Tooth Extraction Eugene
Our staff at College Hill Dental considers the extraction of a tooth to be a serious matter and we only recommend it when it is necessary to the overall health of the patient. If we determine that other treatment options not be an option, then extraction can be a solution.
Reasons for Tooth Extraction
We may recommend the extraction of a tooth when the patient has the following:
|•||Malocclusion: At times, an orthodontist may recommend a tooth extraction to improve the bite of the patient. Known in dentistry as a malocclusion, a bad bite can be problematic for a patient, causing conditions such as TMJ dysfunction, bruxism, or cosmetic problems.|
|•||Extra Teeth: At times a patient may have extra teeth competing for the same space. The best course of action in this instance is the removal of one of the teeth. Ideally, this is done before the tooth is problematic to the patient.|
|•||Impacted Teeth: An impacted tooth is a tooth that can not fully come out of the gum tissue, often due to overcrowding. Impacted teeth are a significantly greater risk of developing an infection because there is space for bacteria to get stuck and hide. Wisdom teeth are often removed because they are impacted.|
|•||Decayed or Damaged Teeth: Teeth that are severely decayed or damaged may require extraction. It is always our first attempt to preserve a tooth when we can, but if there is insufficient tooth structure to adhere a crown, or if the patient has significant bone loss, we may need to extract.|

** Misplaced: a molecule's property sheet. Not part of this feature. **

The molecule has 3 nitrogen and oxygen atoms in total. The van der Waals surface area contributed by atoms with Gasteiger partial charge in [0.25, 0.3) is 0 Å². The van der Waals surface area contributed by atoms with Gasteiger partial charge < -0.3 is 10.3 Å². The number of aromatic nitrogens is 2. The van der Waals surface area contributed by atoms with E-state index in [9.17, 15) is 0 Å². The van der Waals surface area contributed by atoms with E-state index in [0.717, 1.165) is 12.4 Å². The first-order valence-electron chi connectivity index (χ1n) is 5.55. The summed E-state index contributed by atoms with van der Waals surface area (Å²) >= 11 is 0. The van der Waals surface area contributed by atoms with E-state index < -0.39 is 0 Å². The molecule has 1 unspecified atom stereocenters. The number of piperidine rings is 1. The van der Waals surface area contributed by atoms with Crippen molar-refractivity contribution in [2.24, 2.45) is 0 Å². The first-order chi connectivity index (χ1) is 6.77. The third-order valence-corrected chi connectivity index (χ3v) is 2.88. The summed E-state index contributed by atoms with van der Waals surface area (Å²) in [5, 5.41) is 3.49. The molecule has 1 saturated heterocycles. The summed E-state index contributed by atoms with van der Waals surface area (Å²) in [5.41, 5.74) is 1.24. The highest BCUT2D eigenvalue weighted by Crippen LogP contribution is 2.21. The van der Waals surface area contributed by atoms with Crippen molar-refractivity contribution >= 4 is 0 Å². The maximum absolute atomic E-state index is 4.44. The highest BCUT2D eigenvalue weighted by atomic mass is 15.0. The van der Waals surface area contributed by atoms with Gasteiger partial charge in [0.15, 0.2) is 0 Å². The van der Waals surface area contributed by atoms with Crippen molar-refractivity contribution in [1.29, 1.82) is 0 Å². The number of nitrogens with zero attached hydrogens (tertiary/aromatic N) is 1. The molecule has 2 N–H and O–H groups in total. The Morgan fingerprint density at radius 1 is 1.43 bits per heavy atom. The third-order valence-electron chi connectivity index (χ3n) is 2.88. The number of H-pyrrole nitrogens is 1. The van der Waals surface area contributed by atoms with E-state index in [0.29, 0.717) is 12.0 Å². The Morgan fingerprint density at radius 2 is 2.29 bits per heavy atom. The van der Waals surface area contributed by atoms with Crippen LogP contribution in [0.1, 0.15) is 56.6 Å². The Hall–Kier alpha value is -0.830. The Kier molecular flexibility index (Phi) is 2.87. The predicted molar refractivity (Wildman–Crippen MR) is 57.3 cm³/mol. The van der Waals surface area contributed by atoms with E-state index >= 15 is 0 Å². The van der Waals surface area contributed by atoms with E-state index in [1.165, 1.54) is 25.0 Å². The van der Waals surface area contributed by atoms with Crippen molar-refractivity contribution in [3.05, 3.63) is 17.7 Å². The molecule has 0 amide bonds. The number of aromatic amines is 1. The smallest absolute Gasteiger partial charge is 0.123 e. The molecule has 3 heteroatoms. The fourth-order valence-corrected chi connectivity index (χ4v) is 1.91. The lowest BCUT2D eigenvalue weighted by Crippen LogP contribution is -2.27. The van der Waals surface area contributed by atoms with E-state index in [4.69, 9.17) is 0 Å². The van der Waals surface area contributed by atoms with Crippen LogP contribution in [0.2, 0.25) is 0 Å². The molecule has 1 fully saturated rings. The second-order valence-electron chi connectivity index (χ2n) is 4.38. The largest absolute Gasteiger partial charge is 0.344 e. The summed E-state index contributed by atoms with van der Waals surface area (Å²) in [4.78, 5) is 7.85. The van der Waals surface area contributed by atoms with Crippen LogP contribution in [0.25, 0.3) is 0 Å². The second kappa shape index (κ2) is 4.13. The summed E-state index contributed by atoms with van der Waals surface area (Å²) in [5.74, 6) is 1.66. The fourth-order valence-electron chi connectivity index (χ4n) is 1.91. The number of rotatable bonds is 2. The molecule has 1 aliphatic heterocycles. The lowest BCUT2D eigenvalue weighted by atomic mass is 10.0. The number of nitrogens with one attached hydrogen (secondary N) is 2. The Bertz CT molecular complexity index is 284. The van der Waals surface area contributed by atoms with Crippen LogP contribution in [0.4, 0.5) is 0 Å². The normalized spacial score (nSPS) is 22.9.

Tooth Extraction Procedure
The process of removing a tooth can be categorized as being non-surgical or surgical. Though we will discuss treatment with you before beginning, at times, we may begin a non-surgical extraction that quickly turns into a surgical extraction.
A non-surgical extraction can be completed on a tooth that is fully extended and intact. This type of extraction means that we can take a pair of forceps and be able to wrap them around the tooth. We will begin with a lever which is used to pull up and lift the tooth from the root and then pull the tooth out with forceps. This process is not the most comfortable, though we will provide a local anesthetic to numb the area to assist with discomfort. The patient will experience a certain amount of bleeding that should stop within a short time. We will review post-treatment care instructions with you before you leave. It is preferred that the patient take it easy for the first 1-2 days following extraction, this is for their comfort and to reduce the incidence of continued bleeding.
Surgical extraction means that it was necessary to make cuts to retrieve the tooth from the socket. This is done for teeth that are impacted including wisdom teeth, also known as third molars. For some patients, it may be necessary to break, or quarter, the tooth and then remove it in sections. Patients who have a tooth surgically extracted often have a suture placed, this will reduce bleeding, but also means that the patient will need to return for the removal of the suture. We will provide you with care instructions before you leave. There are steps you can take to reduce the chance of developing infection and how to handle any bleeding, including information on excessive bleeding.